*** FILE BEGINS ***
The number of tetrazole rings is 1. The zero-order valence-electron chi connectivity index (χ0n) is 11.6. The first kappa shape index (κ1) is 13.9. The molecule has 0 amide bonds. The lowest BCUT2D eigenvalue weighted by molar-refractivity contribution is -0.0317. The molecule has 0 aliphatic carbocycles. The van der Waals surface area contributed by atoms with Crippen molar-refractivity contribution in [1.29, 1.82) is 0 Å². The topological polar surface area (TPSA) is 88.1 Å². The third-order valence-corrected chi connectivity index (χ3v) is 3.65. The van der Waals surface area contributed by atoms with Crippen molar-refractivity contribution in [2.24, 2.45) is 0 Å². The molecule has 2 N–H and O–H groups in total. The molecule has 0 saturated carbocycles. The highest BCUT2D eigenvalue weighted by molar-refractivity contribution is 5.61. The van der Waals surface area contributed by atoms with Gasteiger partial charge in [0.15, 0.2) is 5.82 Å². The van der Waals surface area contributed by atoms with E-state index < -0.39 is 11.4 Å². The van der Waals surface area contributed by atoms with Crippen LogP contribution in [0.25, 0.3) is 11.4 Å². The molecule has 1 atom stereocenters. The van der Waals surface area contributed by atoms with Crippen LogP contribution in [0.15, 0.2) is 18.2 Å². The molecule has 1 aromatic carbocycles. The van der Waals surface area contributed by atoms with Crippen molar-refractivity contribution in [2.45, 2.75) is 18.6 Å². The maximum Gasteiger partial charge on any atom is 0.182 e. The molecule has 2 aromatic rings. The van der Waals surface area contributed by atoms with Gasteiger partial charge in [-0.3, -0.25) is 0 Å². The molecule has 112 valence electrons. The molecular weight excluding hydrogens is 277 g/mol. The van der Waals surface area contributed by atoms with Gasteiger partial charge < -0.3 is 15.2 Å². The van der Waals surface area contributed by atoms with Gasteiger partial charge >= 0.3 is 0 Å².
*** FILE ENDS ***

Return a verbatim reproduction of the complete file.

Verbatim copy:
The number of tetrazole rings is 1. The zero-order valence-electron chi connectivity index (χ0n) is 11.6. The first kappa shape index (κ1) is 13.9. The molecule has 0 amide bonds. The lowest BCUT2D eigenvalue weighted by molar-refractivity contribution is -0.0317. The molecule has 0 aliphatic carbocycles. The van der Waals surface area contributed by atoms with Crippen molar-refractivity contribution in [1.29, 1.82) is 0 Å². The topological polar surface area (TPSA) is 88.1 Å². The third-order valence-corrected chi connectivity index (χ3v) is 3.65. The van der Waals surface area contributed by atoms with Crippen molar-refractivity contribution in [2.24, 2.45) is 0 Å². The molecule has 2 N–H and O–H groups in total. The molecule has 0 saturated carbocycles. The highest BCUT2D eigenvalue weighted by molar-refractivity contribution is 5.61. The van der Waals surface area contributed by atoms with Gasteiger partial charge in [0.15, 0.2) is 5.82 Å². The van der Waals surface area contributed by atoms with E-state index < -0.39 is 11.4 Å². The van der Waals surface area contributed by atoms with Crippen LogP contribution in [0.25, 0.3) is 11.4 Å². The molecule has 1 atom stereocenters. The van der Waals surface area contributed by atoms with Crippen LogP contribution in [0.15, 0.2) is 18.2 Å². The molecule has 1 aromatic carbocycles. The van der Waals surface area contributed by atoms with Crippen molar-refractivity contribution in [2.45, 2.75) is 18.6 Å². The maximum Gasteiger partial charge on any atom is 0.182 e. The molecule has 2 aromatic rings. The van der Waals surface area contributed by atoms with Gasteiger partial charge in [-0.3, -0.25) is 0 Å². The molecule has 112 valence electrons. The molecular weight excluding hydrogens is 277 g/mol. The van der Waals surface area contributed by atoms with Gasteiger partial charge < -0.3 is 15.2 Å². The van der Waals surface area contributed by atoms with Gasteiger partial charge >= 0.3 is 0 Å².